Making social science accessible

09 Oct 2020

UK-EU Relations

As negotiations on the UK’s future relationship with the European Union reach the decisive phase, critical issues in aviation remain to be resolved.

Airlines and aerospace manufacturers are watching negotiations closely to see whether an agreement on aviation safety can be achieved, or whether they face the disruption of no deal.

The approach of previous Brexit deadlines saw manufacturers stockpile components and raw materials to limit the potential damage and maintain the ability to operate if the worst-case scenario was realised.

In 2020, the pandemic has put businesses in a struggle to survive, with pressures on cashflow making stockpiling impossible for many supply chain companies.

Restrictions on air travel and a global collapse in demand have put 30,000 jobs at risk in aerospace manufacturing, with tens of thousands more at airlines, airports and companies in the wider economy supported by aviation.

We have known for some time that Brexit will add significant new costs to exporting, maintaining complex international supply chains, and to meeting new administrative requirements.

Without agreement with the EU on aviation safety, many businesses will find it even harder to navigate through the current crisis.

Aviation safety regulation provides the framework under which aircraft components designed and made in the UK are recognised, certified and flown around the world. Every individual element of an aircraft in service today must be certified.

The regulatory environment is dominated by two major global regulators, the European Aviation Safety Agency (EASA), and the Federal Aviation Administration (FAA) in the United States.

At the end of the transition period the UK will leave EASA, but manufacturers will depend upon EASA and the FAA continuing to recognise the components made in Bristol, Derby, Belfast and the numerous other manufacturing centres for UK aerospace.

Aerospace is an international industry in which components can cross borders multiple times before final assembly. The arrangements governing this process are critical to the sector’s post-Brexit prospects.

While the best outcome would be a comprehensive free trade agreement between the UK and EU, taking full effect from 1 January 1 2021, disagreement between the two teams of negotiators on political totems in other areas puts aviation safety regulation at risk of remaining unresolved.

The disruption this may cause to the UK’s aerospace industry would affect our ability to attract the investment we need to develop the advanced green aerospace technology of the future, to retain existing skills and capabilities, and to continue competing in international markets.

Airlines and manufacturers alike are now relying on negotiators to strike a pragmatic agreement setting out aviation safety arrangements that will take effect from 1 January next year.

During the summer, together with colleagues at the international General Aviation Manufacturers Association (GAMA), I wrote to Prime Minister Boris Johnson and European Commission President Ursula von der Leyen to urge a pragmatic approach be taken to build consensus around aviation safety.

The most basic requirement is that a comprehensive Bilateral Aviation Safety Agreement (BASA) should be agreed, with sufficient time for implementation before the transition period reaches its end.

BASAs provide the framework industry needs for standards to be recognised by national and international regulatory authorities, giving businesses market access and providing airlines and their passengers with confidence that the highest safety standards have been met.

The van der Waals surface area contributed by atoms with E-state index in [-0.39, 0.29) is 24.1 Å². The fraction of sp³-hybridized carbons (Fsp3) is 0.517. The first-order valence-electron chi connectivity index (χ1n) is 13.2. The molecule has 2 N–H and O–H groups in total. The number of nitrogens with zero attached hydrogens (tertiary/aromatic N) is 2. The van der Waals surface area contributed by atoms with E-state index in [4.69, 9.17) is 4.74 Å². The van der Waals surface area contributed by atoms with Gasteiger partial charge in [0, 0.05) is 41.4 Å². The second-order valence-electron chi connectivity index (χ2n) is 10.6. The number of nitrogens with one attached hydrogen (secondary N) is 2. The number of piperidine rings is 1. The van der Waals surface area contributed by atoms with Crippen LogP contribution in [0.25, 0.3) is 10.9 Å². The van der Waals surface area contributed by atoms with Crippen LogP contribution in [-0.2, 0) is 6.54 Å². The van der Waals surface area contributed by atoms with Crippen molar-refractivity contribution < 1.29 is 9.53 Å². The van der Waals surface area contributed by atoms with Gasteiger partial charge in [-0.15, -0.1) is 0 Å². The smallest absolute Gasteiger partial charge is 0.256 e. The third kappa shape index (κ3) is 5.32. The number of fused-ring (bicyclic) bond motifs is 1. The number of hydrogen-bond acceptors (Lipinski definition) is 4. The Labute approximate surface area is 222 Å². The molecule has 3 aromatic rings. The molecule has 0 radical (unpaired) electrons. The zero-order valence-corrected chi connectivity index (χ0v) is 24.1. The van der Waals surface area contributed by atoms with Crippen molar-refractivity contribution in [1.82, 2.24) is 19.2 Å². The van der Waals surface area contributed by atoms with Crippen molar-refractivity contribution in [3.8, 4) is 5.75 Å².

Sadly, we are no further forward today in October than we were in June. The Civil Aviation Authority is working hard to prepare despite ongoing uncertainty, but with no agreement in place there is no clarity on recognition of UK arrangements by the major global regulators and our industry faces being placed at a disadvantage to overseas competitors.

One year ago these were vital issues, but today the need for agreement is even more pressing. There are fewer than 100 days remaining to the end of the transition period, and the resilience of manufacturers has been put under serious threat by the pandemic. Already we are seeing large scale redundancies across the sector as a result of the crisis.

Next week will see a potentially critical deadline reached on 15 October, when the UK government has said an agreement with the EU must be reached if an agreement governing our future relationship is to be in place by the end of this year.

We are not in doubt that the UK government understands the need for a BASA to be put in place, and with colleagues in the EU we have sought to impress upon European negotiators the importance for industry not just here, but across Europe.

We share the government’s ambition to make the UK a science superpower, with national prosperity driven by advanced technology and innovation.

To achieve this goal, and to build back better in our manufacturing heartlands, we must ensure we retain the advanced capabilities we already possess.

Time is now running out, and failure to reach agreement on aviation safety is putting this ambition at risk. We must focus on the priorities that carry most significance to our economic success.

By Paul Everitt, Chief Executive of ADS, the UK trade association for the Aerospace, Defence, Security and Space sectors.


Do Labour supporters back a softer Brexit?

Sunak’s Brexit agenda puts style before substance

The case for greater devolved involvement in the UK-EU relationship

2023: The year Brexit finally receded into the past? Perhaps. Perhaps not

‘Trivergence’ could be the next big Brexit issue

Recent Articles

Subscribe to our newsletter

* indicates required